How to Apologize Via Email

Work and business relationships are complex, held together by mutual respect and professionalism. The stress of a job and focus on career advancement and salary puts a toll on even the best work relationships, and mistakes made can upset the harmony in the workplace.

We All Make Mistakes

As humans are not perfect. We will inevitably make a mistake at work, from simple miscommunication to coming in 10 minutes late. Some of these mistakes require a simple, “I am so sorry,” or “Please forgive me, it won’t happen again.” Things like spilling coffee on your coworker, accidentally eating their sandwich from the break room refrigerator, or misplacing office stationery all fall into this category of simple apologies.

However, what about when you disrupt an important meeting? Perhaps you sent out a misleading email? Sometimes that innocent joke does not go over as planned and you insult your boss on an off day. How do you apologize for these kinds of mistakes in a sincere yet professional way?

It’s Not Too Late to Apologize

While these situations all vary in gravity, there are specific outlines for an excellent professional email apology that can be used as a framework. Instead of sitting in worry about how it will impact your job and the relationship with your coworkers, it is better to step into action and apologize.

Here are eight simple but critical steps to follow to ensure your email apology is professionally acceptable and well-received:

1.  Apologize as Soon as Possible.

This is a gentle but firm reminder. All these steps are useless to you if you don’t follow this one step. Do not let it fester. If you messed up this morning; your apology email should be sent by noon. As soon as you realize you made a mistake you should begin to craft your apology email.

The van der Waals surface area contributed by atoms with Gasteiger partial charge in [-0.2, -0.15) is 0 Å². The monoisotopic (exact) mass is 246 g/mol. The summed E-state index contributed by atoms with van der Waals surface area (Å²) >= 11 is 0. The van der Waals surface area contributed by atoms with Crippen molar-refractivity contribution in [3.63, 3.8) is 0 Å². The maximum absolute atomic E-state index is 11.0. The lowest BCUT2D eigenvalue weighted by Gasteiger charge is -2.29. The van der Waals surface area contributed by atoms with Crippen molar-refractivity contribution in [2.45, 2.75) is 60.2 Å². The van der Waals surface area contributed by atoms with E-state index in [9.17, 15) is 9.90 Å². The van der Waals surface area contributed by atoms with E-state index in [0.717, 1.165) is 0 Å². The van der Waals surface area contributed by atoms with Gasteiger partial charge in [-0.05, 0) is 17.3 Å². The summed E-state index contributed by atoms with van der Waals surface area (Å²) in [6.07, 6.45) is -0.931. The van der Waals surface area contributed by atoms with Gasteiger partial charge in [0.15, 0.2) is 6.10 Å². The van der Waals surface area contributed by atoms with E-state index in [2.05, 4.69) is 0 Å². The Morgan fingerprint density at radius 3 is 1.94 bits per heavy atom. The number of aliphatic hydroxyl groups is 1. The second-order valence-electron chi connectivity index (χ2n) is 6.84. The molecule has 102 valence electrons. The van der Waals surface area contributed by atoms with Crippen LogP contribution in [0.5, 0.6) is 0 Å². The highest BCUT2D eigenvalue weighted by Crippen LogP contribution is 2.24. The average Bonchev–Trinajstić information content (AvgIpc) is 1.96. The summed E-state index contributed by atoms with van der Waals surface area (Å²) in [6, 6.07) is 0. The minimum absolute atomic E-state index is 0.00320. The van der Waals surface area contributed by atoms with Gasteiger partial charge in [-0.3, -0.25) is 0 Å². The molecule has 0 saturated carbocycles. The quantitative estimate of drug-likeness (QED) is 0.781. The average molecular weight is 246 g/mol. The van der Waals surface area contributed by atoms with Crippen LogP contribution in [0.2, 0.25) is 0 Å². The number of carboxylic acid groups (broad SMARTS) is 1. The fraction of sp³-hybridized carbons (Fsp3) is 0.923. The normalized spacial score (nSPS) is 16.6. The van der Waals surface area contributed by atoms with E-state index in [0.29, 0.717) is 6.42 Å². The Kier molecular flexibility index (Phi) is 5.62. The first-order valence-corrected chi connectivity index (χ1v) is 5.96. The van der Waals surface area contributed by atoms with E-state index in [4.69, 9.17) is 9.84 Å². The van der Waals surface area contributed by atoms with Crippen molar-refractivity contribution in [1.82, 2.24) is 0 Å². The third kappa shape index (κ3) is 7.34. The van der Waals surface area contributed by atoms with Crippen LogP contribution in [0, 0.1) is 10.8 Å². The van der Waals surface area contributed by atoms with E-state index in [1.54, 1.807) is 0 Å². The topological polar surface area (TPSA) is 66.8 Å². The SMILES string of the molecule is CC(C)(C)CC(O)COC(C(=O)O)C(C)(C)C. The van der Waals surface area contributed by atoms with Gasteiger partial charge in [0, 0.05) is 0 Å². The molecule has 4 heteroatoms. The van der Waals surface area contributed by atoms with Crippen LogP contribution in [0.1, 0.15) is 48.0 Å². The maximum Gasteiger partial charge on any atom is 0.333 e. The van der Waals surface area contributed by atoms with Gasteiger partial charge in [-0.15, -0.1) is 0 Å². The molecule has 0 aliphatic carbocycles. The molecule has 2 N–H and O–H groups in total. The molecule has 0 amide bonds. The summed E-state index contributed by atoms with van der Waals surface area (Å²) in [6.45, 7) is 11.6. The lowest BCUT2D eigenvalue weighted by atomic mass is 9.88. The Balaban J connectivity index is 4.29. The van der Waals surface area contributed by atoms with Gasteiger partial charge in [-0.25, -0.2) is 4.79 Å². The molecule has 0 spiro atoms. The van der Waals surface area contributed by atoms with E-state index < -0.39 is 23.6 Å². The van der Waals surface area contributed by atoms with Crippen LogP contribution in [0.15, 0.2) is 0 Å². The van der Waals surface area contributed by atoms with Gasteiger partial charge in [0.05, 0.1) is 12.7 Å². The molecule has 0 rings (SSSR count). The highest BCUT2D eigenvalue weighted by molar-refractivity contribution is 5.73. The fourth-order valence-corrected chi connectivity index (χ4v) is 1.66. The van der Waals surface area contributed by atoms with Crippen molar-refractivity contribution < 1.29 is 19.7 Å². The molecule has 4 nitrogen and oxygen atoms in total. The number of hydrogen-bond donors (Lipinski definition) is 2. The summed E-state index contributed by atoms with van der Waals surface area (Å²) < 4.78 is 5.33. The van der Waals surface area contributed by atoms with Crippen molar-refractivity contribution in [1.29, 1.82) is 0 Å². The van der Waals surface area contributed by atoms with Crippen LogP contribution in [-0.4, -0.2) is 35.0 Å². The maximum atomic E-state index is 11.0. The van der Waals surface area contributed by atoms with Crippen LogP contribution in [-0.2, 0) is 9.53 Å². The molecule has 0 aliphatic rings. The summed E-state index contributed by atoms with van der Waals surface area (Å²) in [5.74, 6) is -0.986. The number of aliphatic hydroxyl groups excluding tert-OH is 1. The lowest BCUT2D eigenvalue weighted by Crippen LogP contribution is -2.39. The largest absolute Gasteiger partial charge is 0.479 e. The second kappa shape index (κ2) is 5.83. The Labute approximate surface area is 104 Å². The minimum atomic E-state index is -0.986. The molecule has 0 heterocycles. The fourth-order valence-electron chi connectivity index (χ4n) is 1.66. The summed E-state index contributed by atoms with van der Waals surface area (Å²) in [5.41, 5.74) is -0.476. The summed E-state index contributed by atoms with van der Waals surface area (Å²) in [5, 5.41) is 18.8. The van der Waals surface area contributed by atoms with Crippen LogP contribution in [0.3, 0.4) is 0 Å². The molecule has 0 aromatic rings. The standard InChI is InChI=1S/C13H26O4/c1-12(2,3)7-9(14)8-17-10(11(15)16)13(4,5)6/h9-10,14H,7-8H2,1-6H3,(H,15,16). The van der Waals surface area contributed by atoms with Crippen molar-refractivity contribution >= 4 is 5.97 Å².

It will be tempting to sit on it, try to talk yourself out of it, or simply ignore it and hope they forget. But remember, as you try to get out of it, they are also thinking about your mistake and its consequences. Don’t give them time to do so. The only way to maintain respect at work will be to immediately apologize.


2. Start with the Apology.

Now that you have started your apology email, get right to it. Do not mince your words. Work communications should be brief and to the point. A rambling 16 paragraph email from a coworker is not the formula for an email looking for forgiveness. Simply begin by writing, “I am sorry about my rude interruptions in today’s morning meeting,” or “I want to apologize for my tardiness this past week.”


3.  Own Up to It.

The mature and responsible thing to do is to own up to your mistakes: no excuses, no blaming, no trying to weasel your way out of accountability. Acknowledge that yes, you were wrong.

“I am sorry, but…” or “I am sorry if you felt like…” are not apologies. These are cop-outs. Simply admit that you were wrong. Do not make it seem like you live your life as a victim of circumstance with no control of how to react. Giving excuses for a mistake, even if they are valid, just shows you are not mature.


4.  Give Brief Detail of the Situation.